* Hutchinson Il-183.
by some supposed encroachments upon their lands, again took up the tomahawk. The war was carried on in a manner peculiarly bloody in the settlements within New Hampshire and Maine. It is known by the name of Lovewell's war, from the circumstance of the famous battle between the Indians and the heroic Captain of that name, near the Saco river. This was one of the most fierce and obstinate battles ever fought with the savages. Our men were overpowered by superior numbers, but the survivors maintained the fight with such fury that their opponents left the field. Such 'is the peculiar characteristic of the savage temper, that neither time por distance mitigates the spirit of revenge for supposed wrongs. Rutland, in this County, although far removed from the scene of action, felt the fury of their vengeance. In the two succeeding years, they continued to receive the most violent assaults from the barbarians. Several of the inhabitants were killed or captured, and among the former their minister. Oxford was also attacked, but the enemy were vigorously repulsed by the enterprise of a courageous female.*
This war is also identified with the history of Father Ralle, a noted French Jesuit, and for nearly forty years a missionary among the Indians, submitting to an unrepining conformity to all their privations, hardships and wanderings. He was a learned scholar, and a sensible man. There is some evidence that he countenanced, if he did not instigate the savages to many of their barbarities - upon our settlers. He was slain by our men, in their attack upon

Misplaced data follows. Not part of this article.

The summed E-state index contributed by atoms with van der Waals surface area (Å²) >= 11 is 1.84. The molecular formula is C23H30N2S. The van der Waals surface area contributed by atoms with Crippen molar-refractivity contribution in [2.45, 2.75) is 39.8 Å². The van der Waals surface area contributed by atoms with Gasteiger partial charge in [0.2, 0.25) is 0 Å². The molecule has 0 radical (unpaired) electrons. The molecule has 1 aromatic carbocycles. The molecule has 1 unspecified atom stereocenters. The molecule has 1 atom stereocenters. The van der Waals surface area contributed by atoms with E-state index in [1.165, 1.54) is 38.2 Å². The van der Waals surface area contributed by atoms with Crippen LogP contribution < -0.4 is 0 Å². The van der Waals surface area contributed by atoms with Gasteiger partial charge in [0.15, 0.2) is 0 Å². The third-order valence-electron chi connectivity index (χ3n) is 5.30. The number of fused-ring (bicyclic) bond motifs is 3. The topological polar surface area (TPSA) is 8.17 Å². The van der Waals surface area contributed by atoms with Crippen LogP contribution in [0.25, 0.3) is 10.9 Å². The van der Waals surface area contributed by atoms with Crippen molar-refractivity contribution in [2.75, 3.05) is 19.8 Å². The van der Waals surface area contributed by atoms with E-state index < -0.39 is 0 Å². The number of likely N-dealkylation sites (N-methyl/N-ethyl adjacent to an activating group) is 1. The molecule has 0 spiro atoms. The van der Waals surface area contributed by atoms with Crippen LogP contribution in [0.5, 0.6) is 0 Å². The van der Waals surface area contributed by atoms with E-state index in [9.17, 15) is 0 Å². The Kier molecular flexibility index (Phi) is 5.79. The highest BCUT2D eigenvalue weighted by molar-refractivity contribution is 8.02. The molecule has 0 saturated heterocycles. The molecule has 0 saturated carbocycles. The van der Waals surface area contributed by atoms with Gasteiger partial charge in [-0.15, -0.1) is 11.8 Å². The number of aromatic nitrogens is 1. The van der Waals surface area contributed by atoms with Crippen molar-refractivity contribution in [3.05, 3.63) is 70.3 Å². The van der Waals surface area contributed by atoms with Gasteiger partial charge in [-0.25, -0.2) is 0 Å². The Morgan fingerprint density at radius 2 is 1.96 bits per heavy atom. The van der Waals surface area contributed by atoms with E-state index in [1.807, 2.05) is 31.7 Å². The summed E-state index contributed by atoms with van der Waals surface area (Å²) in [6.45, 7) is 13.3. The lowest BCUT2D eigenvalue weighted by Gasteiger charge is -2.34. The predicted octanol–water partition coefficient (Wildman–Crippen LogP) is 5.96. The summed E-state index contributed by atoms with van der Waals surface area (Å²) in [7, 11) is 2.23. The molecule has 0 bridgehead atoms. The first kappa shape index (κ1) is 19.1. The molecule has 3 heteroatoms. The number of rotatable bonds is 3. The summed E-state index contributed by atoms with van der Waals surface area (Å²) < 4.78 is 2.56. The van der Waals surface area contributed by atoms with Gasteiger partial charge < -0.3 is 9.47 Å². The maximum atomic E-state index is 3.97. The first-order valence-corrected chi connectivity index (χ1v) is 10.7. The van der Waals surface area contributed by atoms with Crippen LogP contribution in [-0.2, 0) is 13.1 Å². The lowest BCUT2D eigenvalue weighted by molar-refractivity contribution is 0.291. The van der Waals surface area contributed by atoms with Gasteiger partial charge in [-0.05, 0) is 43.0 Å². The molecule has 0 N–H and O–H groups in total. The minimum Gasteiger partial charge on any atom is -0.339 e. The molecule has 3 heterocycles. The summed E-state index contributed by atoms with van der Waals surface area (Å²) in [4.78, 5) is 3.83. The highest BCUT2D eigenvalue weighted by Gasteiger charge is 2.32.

the Indians at Norridgewock, August 23, 1724. Among many other interesting documents belonging to this learned man, that fell into the possession of our soldiers, there was found a voluminous Dictionary of the Abenaki language, translated with unwearied perseverance into Latin. It is now in the Library of Harvard College. Whatever may have been the demerits of this interesting man, his self immolation and devotedness to the cause of his religion and his country, ought to shield his memory from a multitude of reproaches. In 1726, the war was closed by an honorable and equitable
* Hutchinson II--279. + Ibid II—282. Belknap's New Hampshire 11–50. The elegant writer of Father Ralle's panegyric, Hist. Col. VIII-250, is referred to Capt. Harman's testimony on oath, for the evidence of the base act charged upon the Priest, in the last moments of his life. Is it right to reject the testimony of Capt. Harman and Moulton, who were eye witnesses of the facts, and to receive that of Charlevoix, with all its ornaments, or that of Pere de la Chasse, with all his indignation?